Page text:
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Sarah Harding PhD

Prophets

of profit

Published: February 3, 2017 by S Harding

Have the pundits had their day?

 

As I welcome you to the first issue of 2017, I must admit to being gratified by all the positive forecasts being made for the industry for the rest of this year and beyond. I realise that 2016 was a year that quite firmly trounced the credibility of the political and financial pundit, and frankly I have little remaining faith in forecasters of any kind. Nevertheless, I do have faith that a positive forecast can have a tremendous positive impact. But more as cause, rather than effect.

 

Henry Ford is quoted as having once said, “If you think you can do a thing or think you can’t do a thing, you’re right.” While Ford was probably emphasizing the power of positive thinking when he said this, he was also summarizing another important concept – that of the self-fulfilling prophecy.

 

If we consider the typical budgeting process in most businesses, analysts play an important role in predicting demand and making budgeting decisions based on those forecasts. A new product that is expected to have high demand will almost certainly be given the highest possible launch budget, while a product with low expected demand will be given minimal budget. The higher budget will very likely have a greater impact than the smaller one, leading to greater demand, and ultimately proving the analysts right. But were they right because their forecasts were correct, or because they recommended budgets that drove the outcomes they saw?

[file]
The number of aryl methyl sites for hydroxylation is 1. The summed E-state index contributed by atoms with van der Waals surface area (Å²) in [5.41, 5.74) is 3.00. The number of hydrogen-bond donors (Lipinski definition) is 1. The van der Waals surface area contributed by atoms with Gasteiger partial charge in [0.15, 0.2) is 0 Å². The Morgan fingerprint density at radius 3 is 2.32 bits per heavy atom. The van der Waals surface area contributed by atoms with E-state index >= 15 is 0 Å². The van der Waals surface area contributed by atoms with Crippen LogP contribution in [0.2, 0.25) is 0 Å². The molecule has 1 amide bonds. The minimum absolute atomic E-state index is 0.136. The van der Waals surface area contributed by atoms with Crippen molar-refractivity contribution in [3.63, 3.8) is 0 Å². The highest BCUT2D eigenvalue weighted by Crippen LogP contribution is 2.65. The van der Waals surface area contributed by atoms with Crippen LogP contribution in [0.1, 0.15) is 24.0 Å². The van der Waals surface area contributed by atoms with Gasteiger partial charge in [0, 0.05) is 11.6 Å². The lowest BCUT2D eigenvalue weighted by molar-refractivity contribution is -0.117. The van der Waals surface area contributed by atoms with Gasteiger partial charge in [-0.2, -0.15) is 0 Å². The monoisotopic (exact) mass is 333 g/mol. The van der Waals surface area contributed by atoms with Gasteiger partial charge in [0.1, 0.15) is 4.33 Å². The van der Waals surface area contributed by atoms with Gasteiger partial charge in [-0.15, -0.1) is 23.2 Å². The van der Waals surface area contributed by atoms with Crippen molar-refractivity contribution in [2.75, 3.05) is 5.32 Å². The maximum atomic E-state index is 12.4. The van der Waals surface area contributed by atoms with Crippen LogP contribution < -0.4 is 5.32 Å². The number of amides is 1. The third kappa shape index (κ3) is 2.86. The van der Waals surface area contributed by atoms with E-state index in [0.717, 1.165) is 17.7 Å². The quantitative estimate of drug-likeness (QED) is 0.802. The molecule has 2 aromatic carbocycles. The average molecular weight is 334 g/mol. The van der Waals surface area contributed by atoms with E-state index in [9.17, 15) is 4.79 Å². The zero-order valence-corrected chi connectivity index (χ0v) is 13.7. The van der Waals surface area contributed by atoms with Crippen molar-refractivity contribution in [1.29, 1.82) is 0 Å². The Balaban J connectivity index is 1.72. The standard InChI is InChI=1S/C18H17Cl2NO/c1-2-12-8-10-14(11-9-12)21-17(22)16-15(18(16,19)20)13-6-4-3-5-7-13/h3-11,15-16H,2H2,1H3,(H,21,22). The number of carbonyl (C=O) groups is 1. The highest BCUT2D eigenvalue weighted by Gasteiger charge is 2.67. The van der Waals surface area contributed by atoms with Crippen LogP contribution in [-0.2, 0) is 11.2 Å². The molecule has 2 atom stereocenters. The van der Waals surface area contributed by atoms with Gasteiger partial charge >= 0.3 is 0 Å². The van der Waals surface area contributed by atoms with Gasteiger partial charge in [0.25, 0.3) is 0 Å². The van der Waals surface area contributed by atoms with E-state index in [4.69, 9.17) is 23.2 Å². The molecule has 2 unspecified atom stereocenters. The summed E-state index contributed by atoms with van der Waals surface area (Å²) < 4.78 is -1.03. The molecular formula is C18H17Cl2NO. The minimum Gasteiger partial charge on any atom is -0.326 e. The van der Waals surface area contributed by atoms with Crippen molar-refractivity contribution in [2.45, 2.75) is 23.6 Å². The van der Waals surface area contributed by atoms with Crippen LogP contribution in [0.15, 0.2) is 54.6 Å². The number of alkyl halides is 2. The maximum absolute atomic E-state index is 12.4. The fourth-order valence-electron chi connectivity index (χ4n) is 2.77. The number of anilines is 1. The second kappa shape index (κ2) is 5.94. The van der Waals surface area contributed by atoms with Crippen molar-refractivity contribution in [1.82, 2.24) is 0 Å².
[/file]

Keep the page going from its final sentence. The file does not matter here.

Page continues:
I’m not suggesting that we all throw limitless money at causes with limited potential. I’m also not suggesting that a positive attitude will always lead to positive outcomes. There are obviously a vast number of real-world factors at play, and there is also the danger of complacency to deal with, after all. However, just as an example, if we continue to bemoan Brexit, only the bravest will seek to invest in the UK. If we instead focus on the opportunities presented to industry by Britain’s exit from the Union – most commonly cited as the potential for greater innovation that might skirt [safely] around the edges of existing EU law – perhaps circumstances might indeed prove beneficial for all concerned.

 

According to analysts at Allied Market Research, the industry is set to reach an impressive $233.5 billion by 2020, registering a CAGR of 4.9% between 2015 and 2020. Similarly, the American Chemistry Council (ACC) has predicted increases in US chemicals production of 3.6% this year, and 4.8% in 2018 – if this holds true, the US will be a main growth driver in global chemicals for the next couple of years, at least.

 

In this issue’s DCAT special feature leading experts provide insights into the pharmaceutical industry and key issues driving drug development and commercialization. Happily, the overall message seems to be that prospects are good, with innovations and new approvals leading us towards a raft of significant improvements over existing therapies. Meanwhile, an emerging middle class in the Asia Pacific is driving rapidly-increasing demand for cosmetics and personal care products, electronics, automobiles (along with all the materials and coatings involved) and energy technologies. As our global population continues to grow we also need to keep on feeding the world, with consequent growth of agrochemical markets.

 

In other words, the demand is out there, and opportunities should exist for the taking. So here is my prophecy for 2017. There are going to be some ups and downs, and there might be a few casualties along the way. But our industry as a whole is strong, and we will continue to develop novel solutions to the world’s problems. At the end of 2017, we’re going to look back and say, “This was one of the good ones”.

 

Now, please… go and make it happen!

 

Sarah Harding, PhD

Editor – Speciality Chemicals Magazine

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